FAIRFAX, Va.--(BUSINESS WIRE)--It’s time for “Will They Eat It?” – an exciting new six-part video project brought to you by the National Pest Management Association (NPMA) that shows what really happens when everyday household objects are placed into a tank of 100,000 hungry termites to find out… “Will They Eat It?” While we all know that termites will sink their “teeth” into almost anything made of cellulose – a common organic compound found in plant materials like cotton, paper and wood – the “Will They Eat It?” video series unveils a number of surprising twists, shocking even NPMA’s own entomologist with which items the termites could not resist. As if eating Americans out of house and home to the tune of $5 billion a year in property damage wasn’t enough, these “silent destroyers” will also decimate other prized possessions, including some of your favorite dinner foods.
“While I’ve specialized in structural pests like termites for many years now, I couldn’t help but get excited when I saw the amount of damage they were able to inflict on each item in such a short period of time,” said Michael Bentley, Ph.D., entomologist for the National Pest Management Association and your host of “Will They Eat It?” “From making a bag of fast food literally disappear, to obliterating red and blue hand towels – and changing color themselves as a result – what better way to show just how fascinatingly voracious termites’ appetites really are than throwing everyday objects into a tank and watching them decimate it in no time at all!”
The drama will unfold with new episodes premiering every Thursday on WillTheyEatIt.pestworld.org as Dr. Bentley introduces items like a burger and fries, a dictionary, headphones, fake money, shoes and towels to these tiny terrors to find out “Will They Eat It?”
Drumroll (in case you can’t wait for the weekly reveal), our hungry termites couldn’t resist:
Burger & Fries:
We all know how delicious fast food is, but for termites, the main course is the packaging. The termites devoured the paper bag and wax paper wrapping holding the food, as cellulose is a major compound in the makeup of paper. Perhaps most fascinating, however, is that the termites ate the entire burger but left the fries behind. Many fast food chains actually make their burgers with a filler known as powdered cellulose, infusing the compound into everything from buns to meats. This high abundance of cellulose makes greasy burgers just as appetizing to termites as they are to humans.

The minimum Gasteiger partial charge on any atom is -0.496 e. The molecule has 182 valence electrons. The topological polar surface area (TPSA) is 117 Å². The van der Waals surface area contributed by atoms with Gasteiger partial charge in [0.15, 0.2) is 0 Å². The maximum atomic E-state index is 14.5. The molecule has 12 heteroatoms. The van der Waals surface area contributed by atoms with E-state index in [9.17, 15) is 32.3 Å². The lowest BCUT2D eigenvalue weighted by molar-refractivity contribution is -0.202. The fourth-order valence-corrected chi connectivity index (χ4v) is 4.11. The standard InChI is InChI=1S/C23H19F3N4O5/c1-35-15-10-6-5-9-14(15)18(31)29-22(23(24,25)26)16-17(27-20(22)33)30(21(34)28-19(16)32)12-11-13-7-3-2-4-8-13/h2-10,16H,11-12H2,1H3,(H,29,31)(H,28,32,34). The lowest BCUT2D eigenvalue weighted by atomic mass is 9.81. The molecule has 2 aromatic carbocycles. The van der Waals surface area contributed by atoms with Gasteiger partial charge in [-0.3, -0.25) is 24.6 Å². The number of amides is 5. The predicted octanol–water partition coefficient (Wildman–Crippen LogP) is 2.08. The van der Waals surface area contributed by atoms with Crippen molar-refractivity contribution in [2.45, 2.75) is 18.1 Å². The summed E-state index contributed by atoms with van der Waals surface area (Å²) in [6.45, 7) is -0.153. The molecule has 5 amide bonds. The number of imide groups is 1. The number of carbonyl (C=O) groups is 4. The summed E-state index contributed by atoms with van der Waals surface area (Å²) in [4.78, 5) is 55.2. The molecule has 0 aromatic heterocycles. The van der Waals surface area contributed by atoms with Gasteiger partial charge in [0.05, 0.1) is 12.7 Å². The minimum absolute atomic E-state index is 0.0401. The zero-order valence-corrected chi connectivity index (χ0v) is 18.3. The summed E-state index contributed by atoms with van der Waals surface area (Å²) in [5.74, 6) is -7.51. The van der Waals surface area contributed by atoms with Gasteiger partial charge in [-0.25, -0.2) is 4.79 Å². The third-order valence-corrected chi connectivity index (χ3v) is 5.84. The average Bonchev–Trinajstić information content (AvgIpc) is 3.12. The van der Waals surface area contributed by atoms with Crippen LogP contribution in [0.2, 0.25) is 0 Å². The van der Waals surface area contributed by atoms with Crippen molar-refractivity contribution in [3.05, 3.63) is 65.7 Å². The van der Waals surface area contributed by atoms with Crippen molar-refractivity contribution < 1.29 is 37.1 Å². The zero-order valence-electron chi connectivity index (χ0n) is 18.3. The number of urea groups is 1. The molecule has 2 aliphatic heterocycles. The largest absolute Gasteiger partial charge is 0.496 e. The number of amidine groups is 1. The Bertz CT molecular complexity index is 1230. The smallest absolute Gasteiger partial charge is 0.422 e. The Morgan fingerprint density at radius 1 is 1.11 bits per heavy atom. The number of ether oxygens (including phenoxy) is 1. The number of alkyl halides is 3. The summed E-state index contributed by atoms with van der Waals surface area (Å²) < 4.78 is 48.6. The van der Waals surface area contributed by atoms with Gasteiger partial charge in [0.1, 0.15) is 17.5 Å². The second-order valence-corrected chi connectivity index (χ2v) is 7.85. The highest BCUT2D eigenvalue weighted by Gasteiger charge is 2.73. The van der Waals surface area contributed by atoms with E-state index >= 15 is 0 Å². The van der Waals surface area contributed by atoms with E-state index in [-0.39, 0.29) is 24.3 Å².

In the same way that termites can destroy a home from the inside out, they decimated the dictionary pages from A to Z but left the front cover intact. These results certainly echo the age-old advice not to judge a book by its cover.
The termites ignored the noise and quickly got to work on the headphones, chewing through the outer fabric of the headband and ear cushions, as well as the foam cushions themselves. These “silent destroyers” can wreak havoc on any household, out of sight and out of earshot.
Termites can literally eat you out of house and home and can also take a big bite out of your wallet! Our termites ate through the currency layer by layer, feasting on the cellulose-rich paper bills. Termites can also burn through money by attacking wood structures, causing approximately $5 billion in U.S. property damage each year.
Termites stripped the cotton fabric from a canvas shoe, illustrating just how quickly termites can chew through household items. Cellulose is the main structural component in plant materials including cotton textiles, which are typically found in many items throughout homes.
The phrase “you are what you eat” certainly rings true when it comes to termites. After chewing through dyed cotton wash cloths, the termites turned blue and red, absorbing the color of the dye they consumed.
If you suspect you have a termite problem, put down that burger and contact your local pest control professional immediately. For more information on termites, visit PestWorld.org. For updates on the “Will They Eat It?” project, visit WillTheyEatIt.PestWorld.org or follow @PestWorld social media channels.
About the National Pest Management Association
The NPMA, a non-profit organization with more than 5,500 members, was established in 1933 to support the pest management industry's commitment to the protection of public health, food and property from the diseases and dangers of pests. For more information, visit PestWorld.org or follow @PestWorld on Facebook, Twitter, Pinterest and YouTube.